Big push for ‘Day on the Bridge’
Exclusive dinner, events on McQuesten High Level Bridge to help purchase EcoPark lands
One of the vacant niches in the massive stone pillars that frame the four corners of the McQuesten High Level Bridge is at last going to be filled.
No, after 85 years of standing empty, city council hasn’t finally decided to honour a famous Hamiltonian with a statue.
The niche is going to be occupied, at least temporarily, by any Jane or Joe who chooses to safely climb into it to have their photo taken as part of the hugely ambitious “Day on the Bridge” fundraiser.
“This will enable every Hamiltonian to be the most famous Hamiltonian,” jokes executive Patrick Bermingham, the driving force and financial backer of the event.
That photo-op may be the kitschiest element of the fundraiser — billed as a once-ina-lifetime event — which hopes to raise $1 million to purchase land for the Cootes to Escarpment EcoPark.
The idea is to close the stately McQuesten bridge on York Boulevard to vehicle traffic for a day and throw a community party on the roughly one-kilometre stretch between Dundurn Castle and the Royal Botanical Gardens’ rock garden.
The June 11 charity event is now only one month away and, according to Bermingham, the “big push” is on to round up sponsors, donors and diners.
Planned public activities include music and dance performances, an art exhibit by local artists, picnicking, wine and beer tents, food trucks, the unveiling of a commissioned nature documentary and, of course, traffic-free viewing of Cootes Paradise and Hamilton Harbour.
For me, the only sour note remains the gala fundraising dinner, which will be held from 5 to 10 p.m. for up to 800 people. Tickets for the dinner are a pricey $365 each or $700 for two. When the idea was first pitched to council, the organizers pegged tickets at $300 each. That was already too high for average Hamiltonians to partake. The increase certainly hasn’t improved the optics of closing a public road and bridge so fat cats can dine in each other’s exclusive company amid the splendour of a natural setting.
Still, Bermingham says he’s had no pushback and notes that at least $150 from each ticket will go to the EcoPark.
He also notes the bridge, which spans the Desjardins Canal, will be open to the general public and food trucks throughout the event, so nobody will be excluded from enjoying the unique experience.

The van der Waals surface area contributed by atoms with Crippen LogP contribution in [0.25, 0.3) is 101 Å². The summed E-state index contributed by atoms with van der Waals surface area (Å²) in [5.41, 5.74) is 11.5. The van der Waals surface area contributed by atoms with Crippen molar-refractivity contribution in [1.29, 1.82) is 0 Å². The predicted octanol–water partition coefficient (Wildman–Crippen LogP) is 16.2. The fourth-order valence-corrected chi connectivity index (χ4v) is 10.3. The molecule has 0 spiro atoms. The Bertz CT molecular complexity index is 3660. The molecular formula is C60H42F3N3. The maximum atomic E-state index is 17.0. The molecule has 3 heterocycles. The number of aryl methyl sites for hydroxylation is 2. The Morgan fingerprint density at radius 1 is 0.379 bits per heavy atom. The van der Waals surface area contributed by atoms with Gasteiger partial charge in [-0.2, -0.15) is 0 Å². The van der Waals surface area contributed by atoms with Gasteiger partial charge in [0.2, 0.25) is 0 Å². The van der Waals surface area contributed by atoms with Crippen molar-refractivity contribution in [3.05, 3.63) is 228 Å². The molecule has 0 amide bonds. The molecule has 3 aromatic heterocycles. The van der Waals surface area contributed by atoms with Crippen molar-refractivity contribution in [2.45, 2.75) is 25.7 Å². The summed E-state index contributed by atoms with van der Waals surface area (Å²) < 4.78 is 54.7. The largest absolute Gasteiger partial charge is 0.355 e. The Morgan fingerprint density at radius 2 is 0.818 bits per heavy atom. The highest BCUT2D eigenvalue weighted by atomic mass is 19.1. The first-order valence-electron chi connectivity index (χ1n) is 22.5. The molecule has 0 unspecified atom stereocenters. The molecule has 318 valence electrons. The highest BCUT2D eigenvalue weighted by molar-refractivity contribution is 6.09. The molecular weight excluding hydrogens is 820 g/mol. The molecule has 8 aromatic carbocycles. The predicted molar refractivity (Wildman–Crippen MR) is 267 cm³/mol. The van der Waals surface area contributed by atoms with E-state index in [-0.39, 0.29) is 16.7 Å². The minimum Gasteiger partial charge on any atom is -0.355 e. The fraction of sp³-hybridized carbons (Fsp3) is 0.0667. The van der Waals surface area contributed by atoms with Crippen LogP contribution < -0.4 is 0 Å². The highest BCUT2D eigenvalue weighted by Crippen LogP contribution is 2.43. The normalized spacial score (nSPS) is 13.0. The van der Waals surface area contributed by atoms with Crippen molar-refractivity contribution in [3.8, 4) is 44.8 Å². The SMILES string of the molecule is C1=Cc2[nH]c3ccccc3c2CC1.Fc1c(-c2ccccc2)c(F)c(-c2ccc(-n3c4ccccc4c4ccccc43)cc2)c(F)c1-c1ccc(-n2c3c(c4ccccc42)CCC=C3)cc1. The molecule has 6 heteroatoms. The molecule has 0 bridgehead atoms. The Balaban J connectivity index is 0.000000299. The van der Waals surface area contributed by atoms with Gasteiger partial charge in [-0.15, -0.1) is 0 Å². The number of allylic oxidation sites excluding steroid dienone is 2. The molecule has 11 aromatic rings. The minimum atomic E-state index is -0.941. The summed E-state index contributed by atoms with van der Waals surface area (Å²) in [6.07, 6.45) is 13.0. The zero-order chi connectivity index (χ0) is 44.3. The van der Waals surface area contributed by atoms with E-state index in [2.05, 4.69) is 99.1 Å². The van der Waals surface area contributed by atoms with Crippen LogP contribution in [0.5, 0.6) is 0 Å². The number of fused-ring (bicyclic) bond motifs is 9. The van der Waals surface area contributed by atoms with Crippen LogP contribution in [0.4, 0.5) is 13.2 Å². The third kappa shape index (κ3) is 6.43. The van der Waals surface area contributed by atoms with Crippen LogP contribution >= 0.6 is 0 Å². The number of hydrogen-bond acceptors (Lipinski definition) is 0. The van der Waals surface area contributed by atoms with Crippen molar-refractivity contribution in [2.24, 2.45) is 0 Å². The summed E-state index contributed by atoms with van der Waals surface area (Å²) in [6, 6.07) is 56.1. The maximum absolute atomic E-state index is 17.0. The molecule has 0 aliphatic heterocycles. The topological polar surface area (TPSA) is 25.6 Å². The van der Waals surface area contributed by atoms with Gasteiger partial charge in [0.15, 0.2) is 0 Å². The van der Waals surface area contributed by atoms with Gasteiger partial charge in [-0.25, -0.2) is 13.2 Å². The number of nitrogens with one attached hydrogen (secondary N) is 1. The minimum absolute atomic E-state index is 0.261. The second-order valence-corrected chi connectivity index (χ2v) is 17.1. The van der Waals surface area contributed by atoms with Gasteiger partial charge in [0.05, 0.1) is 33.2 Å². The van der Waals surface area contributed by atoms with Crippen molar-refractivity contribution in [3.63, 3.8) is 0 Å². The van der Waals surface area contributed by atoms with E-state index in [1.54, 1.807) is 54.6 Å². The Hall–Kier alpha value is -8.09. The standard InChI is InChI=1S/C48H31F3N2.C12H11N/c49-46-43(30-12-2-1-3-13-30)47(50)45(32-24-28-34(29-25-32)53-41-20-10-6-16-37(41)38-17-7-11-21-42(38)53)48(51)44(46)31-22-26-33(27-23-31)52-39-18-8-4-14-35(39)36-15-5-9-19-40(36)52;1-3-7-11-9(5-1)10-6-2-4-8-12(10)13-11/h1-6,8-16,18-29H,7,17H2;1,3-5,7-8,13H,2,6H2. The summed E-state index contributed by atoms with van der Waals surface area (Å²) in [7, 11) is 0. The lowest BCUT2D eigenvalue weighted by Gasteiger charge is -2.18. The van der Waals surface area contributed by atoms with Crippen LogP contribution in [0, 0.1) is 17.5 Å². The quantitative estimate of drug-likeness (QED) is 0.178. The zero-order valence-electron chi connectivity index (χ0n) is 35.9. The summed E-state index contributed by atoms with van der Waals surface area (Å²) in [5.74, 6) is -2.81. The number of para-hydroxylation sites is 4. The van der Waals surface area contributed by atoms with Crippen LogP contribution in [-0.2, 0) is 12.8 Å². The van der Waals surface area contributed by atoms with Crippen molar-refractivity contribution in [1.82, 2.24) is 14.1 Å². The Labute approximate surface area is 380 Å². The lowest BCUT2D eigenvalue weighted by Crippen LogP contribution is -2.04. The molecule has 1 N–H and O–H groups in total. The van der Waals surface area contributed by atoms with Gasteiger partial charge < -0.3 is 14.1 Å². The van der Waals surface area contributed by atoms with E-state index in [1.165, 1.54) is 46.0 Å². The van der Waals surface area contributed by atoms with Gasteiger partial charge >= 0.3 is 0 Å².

To his credit, Bermingham also plans to give away at least 50 dinner tickets, probably through a radio lottery. Equally to his credit, he’s putting his money where his vision is. Bermingham is personally underwriting the cost of organizing the event because he believes so strongly in the conservationist cause.
“The whole purpose of this is to raise awareness of the Cootes to Escarpment EcoPark, which very few people know about.”
EcoPark is a partnership between local governments and nonprofit organizations in the Hamilton-Burlington area which strives to protect and connect thousands of hectares of natural lands, considered some of the most richly biodiverse in Canada.
Bermingham is the former CEO of the family firm Bermingham Foundations Solutions. The company is now a subsidiary of a French firm for which Bermingham works as a business development executive.
The gala dinner is only part of the fundraiser. Bermingham is also tapping local corporations and companies for sponsorships and donations.
He declines to reveal exactly how much of the $1 million has been raised, but says they’re roughly a quarter of the way there.
“But I’m only just starting to actually go and meet people to give donations.”
With the event just a month away, that may seem like a big hill to climb in a short time. But Bermingham doesn’t sound the least daunted.
“I’m very good under pressure. The more pressure, the better I perform. So, got lots to do, and the pressure helps get it done.”
To help with a sponsorship, call 647-9209995. For dinner tickets go to adayonthebridge.ca.